Amy: I don’t know if it was before or after we talked to her. I was sitting in the room alone with Wyatt, and I’ve always been a Christian, but my faith hadn’t been super important to me up until that point. I just had this really like moment with God, where it was like flashes of, things that he has provided me with to take care of this child. That was pretty amazing to me, that everything in my life has prepared me to take care of this baby that has a special need. So I felt like He was saying, I prepared you for this. You’ve got it; you’re good.’ Not saying that then it was like, ‘Oh, I’m good from there on out,’ but it was, at that time, a little moment of peace, like a little calm in the storm to feel like alright, I’m prepared for this. But like for me, bringing him home and being postpartum and having postpartum emotions, like most women do, I was probably dangerously close to the postpartum depression line, just because I just felt like really I didn’t know what to do with my baby. I was still kind of afraid that I was going to hurt him or break him. Just was just kind of hard initially. I think the first couple of weeks it was just really hard to still wrap my head around the idea of ‘what’s life going to be like?’ One thing that was super beneficial, though, was when they set me up at the clinic with another family, and they have two boys as well, one with hemophilia and one without. so I got to talk with her, and that was amazing to hear another mom say, ‘My kid is totally normal! He’s fine. He can do this; he can do that. If you saw him, you wouldn’t even know. He’s totally normal; he lives a totally normal life.’ So that was really beneficial, and that’s one thing that I wish that all new diagnosed families could be in touch with and see immediately off the bat, because it’s hard when you’re in that really scary place. It’s hard to know what to do, who to grasp out to and make any effort to reach out to anybody to sort of have somebody else reach out to you and say, ‘Let’s go do this and then I can kind of tell you about it,’ was really very helpful.
Johnathan: We were given all the information in the pamphlets, but going through that information at that time, was just like, ‘No, I just got told about this.’ It was too much to me to actually read it and process it.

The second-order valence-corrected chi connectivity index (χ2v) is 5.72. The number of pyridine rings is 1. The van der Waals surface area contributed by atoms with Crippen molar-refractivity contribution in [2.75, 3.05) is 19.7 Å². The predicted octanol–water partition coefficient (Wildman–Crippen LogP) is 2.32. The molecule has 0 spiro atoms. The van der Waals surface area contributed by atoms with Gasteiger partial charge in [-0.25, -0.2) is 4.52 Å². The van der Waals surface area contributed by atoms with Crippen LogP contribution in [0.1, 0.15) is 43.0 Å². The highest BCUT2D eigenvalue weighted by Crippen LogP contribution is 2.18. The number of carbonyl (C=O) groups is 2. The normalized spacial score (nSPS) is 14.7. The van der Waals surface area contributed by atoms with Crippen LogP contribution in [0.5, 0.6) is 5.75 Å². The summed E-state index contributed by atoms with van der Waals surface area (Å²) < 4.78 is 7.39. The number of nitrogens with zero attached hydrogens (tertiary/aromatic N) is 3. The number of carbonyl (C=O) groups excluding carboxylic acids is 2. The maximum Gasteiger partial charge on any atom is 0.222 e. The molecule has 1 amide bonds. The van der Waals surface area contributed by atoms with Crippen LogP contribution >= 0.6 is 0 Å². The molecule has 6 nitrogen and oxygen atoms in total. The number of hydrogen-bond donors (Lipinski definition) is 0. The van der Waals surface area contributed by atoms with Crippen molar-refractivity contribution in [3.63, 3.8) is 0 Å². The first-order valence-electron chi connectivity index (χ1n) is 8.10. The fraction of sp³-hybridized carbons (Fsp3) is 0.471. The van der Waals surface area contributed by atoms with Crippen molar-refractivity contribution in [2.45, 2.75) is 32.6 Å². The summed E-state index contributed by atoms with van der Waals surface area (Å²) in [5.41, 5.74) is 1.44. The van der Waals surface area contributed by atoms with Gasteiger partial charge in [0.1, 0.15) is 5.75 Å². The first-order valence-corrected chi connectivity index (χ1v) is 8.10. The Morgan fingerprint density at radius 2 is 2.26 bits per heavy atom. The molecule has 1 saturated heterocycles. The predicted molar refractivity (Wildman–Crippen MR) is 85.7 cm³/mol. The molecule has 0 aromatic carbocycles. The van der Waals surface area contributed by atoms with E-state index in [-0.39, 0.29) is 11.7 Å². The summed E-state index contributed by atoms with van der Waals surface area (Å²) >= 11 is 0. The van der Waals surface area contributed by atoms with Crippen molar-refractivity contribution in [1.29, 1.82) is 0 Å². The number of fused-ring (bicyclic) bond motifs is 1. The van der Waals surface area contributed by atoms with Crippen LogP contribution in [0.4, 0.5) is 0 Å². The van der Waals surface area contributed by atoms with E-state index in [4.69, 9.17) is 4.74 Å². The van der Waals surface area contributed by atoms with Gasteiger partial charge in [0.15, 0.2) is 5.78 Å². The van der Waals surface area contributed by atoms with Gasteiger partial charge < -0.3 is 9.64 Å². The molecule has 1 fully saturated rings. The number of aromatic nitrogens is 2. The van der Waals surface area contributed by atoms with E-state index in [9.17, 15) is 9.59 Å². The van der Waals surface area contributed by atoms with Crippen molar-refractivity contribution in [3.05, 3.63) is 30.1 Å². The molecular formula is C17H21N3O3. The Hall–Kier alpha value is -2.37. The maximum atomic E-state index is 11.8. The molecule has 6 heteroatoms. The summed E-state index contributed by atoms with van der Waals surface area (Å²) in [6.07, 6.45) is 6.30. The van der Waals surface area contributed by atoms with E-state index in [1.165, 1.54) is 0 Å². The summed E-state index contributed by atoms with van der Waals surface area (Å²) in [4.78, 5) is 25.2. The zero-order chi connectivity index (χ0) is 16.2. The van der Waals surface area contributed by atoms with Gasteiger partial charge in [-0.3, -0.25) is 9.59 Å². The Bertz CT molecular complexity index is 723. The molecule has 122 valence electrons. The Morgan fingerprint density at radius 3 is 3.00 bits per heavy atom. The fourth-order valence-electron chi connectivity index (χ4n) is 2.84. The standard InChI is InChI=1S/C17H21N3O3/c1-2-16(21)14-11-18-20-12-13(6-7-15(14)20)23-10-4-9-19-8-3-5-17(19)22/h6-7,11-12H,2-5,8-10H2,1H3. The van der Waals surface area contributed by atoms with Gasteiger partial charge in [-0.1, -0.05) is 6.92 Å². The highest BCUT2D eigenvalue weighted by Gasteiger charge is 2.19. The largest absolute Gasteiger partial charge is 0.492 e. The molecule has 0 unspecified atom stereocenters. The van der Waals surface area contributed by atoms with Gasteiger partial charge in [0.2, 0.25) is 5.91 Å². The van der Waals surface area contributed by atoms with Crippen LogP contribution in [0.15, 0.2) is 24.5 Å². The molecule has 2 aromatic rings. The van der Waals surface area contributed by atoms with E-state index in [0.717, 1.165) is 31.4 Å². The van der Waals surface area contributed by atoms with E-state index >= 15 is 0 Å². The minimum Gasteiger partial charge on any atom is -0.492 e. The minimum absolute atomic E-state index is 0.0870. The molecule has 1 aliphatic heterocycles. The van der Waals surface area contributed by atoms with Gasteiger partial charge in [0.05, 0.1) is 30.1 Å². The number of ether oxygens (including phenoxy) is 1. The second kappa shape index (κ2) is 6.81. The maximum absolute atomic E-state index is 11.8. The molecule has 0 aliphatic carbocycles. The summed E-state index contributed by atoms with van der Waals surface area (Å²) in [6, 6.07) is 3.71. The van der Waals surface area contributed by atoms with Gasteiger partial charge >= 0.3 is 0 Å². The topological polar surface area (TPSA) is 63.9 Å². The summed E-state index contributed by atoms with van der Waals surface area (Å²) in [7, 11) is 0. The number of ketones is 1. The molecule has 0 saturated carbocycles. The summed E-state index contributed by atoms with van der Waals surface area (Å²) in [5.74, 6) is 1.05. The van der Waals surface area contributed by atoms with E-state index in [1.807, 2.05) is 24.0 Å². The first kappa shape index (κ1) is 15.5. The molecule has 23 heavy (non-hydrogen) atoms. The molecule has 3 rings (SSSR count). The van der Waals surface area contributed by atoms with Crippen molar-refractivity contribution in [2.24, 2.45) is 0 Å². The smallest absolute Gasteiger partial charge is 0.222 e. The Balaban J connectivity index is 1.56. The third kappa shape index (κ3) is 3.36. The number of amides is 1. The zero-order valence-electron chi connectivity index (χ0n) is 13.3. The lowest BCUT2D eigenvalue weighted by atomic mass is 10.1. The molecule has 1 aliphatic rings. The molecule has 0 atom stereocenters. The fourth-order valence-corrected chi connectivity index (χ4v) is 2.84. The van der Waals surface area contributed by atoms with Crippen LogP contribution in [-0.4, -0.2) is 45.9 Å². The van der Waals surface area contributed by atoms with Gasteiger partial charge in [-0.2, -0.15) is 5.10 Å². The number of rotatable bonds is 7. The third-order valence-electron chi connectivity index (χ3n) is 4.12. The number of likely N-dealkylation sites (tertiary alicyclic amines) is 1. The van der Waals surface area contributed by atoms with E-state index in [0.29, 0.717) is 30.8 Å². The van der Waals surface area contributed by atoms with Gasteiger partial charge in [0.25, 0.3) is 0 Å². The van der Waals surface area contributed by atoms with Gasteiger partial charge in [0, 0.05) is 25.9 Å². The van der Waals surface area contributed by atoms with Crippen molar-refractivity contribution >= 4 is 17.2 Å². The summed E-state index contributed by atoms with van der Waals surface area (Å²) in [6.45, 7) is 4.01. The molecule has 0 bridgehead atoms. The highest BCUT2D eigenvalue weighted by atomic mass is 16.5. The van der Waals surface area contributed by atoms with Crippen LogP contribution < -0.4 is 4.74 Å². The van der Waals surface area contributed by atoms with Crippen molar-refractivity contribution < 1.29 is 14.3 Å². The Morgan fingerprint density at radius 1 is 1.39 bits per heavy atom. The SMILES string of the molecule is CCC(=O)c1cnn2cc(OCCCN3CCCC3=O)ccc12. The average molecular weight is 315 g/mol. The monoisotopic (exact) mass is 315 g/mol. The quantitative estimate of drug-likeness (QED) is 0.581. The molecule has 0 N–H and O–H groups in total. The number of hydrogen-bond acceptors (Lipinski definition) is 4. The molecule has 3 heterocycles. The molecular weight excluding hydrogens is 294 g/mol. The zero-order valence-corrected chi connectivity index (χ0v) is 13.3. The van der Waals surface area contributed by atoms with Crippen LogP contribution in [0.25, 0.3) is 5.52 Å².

Amy: And it’s kind of empowering as a parent to eventually start to feel like you can watch your child and know. You know your child best, and to have the confidence and I can watch him; I know if it’s bad, and not having to call the clinic.
Johnathan: Every single time.
Amy: Like when he was little, it was like, ‘Oh, is this okay? Oh my gosh, he tipped over. He was sitting on the floor and he tipped over. Is that okay? Where now it’s like, ‘Oh, whatever. He rolled off the bed; it’s fine. He’s totally fine.’
Johnathan: His brother can check him; he’s okay.
Amy: And I think another helpful thing for me was social media. I mean, that’s been a huge thing that I think is so nice for families, too. We’re pretty lucky about having lots of families around here, but some people are pretty isolated, so to be able to be on social media and find other hemophiliacs around the world to talk to and bounce things off of. With that, though, you come across a lot of different providers have different philosophies and treatment, and parents have different philosophies on how they’re going to treat and raise their kids, so you find extremes that people are really anti-prophy.
Johnathan: Bubble boys.
Amy: Yeah, like bubble boys where they don’t let their kids do anything. What do you think is the biggest challenging between raising our first son, who is not a hemophiliac, and our second son, who is?
Johnathan: Just pushing through the stereotypes of ‘Oh, he can’t do that.’ If he’s done with sports, he’s done with sports, but he still likes to play soccer. I can kick the ball with him.
Amy: If I could go back and do a little bit over, or if I could encourage other parents, is that I think we were a little like, ‘Don’t touch the baby,’ with the older brother. Not literally don’t touch him, but a little bit like ‘Be so extra careful with the baby. You’re going to hurt the baby,’ that it kind of ended up coming back to us as, when the baby was a little bit older, as like him having the attitude of ‘You can’t hurt me, but I can hurt you.’
Johnathan: Yeah, it’s not just the diagnosed one, it’s the whole family. Again, going back to the team; it’s a team effort.
We wish to extend our thanks to the families who have shared their story here about the impact of living with hemophilia and sickle cell disease. We would also like to thank the many who worked on this project:
The Children’s Minnesota StoryCorps Legacy Team:
Eddie Gonzalez, Jocelyn Bessette Gorlin, Susan Kearney, Stephen Nelson, Margaret Heisel-Kurth, Stephanie Davis, Angela Blue, Elizabeth McDonough, Jill Swenson and Alisa Linne.
Special thanks to:
Stephanie Moua, Hamdi Hussein, Sadia Farah, Fatima Ali, Caillyn Costello, Suzanne Lehman, Suzan Ulrich, D'Ann Urbaniak Lesch, Justin Nelson, Allison Albright, Marvin Holmes-Leopold, Jose Rodriguez and Mitch Hare.
Minneapolis Institute for Production and Recording:
Jose Rodriguez and Mitch Hare.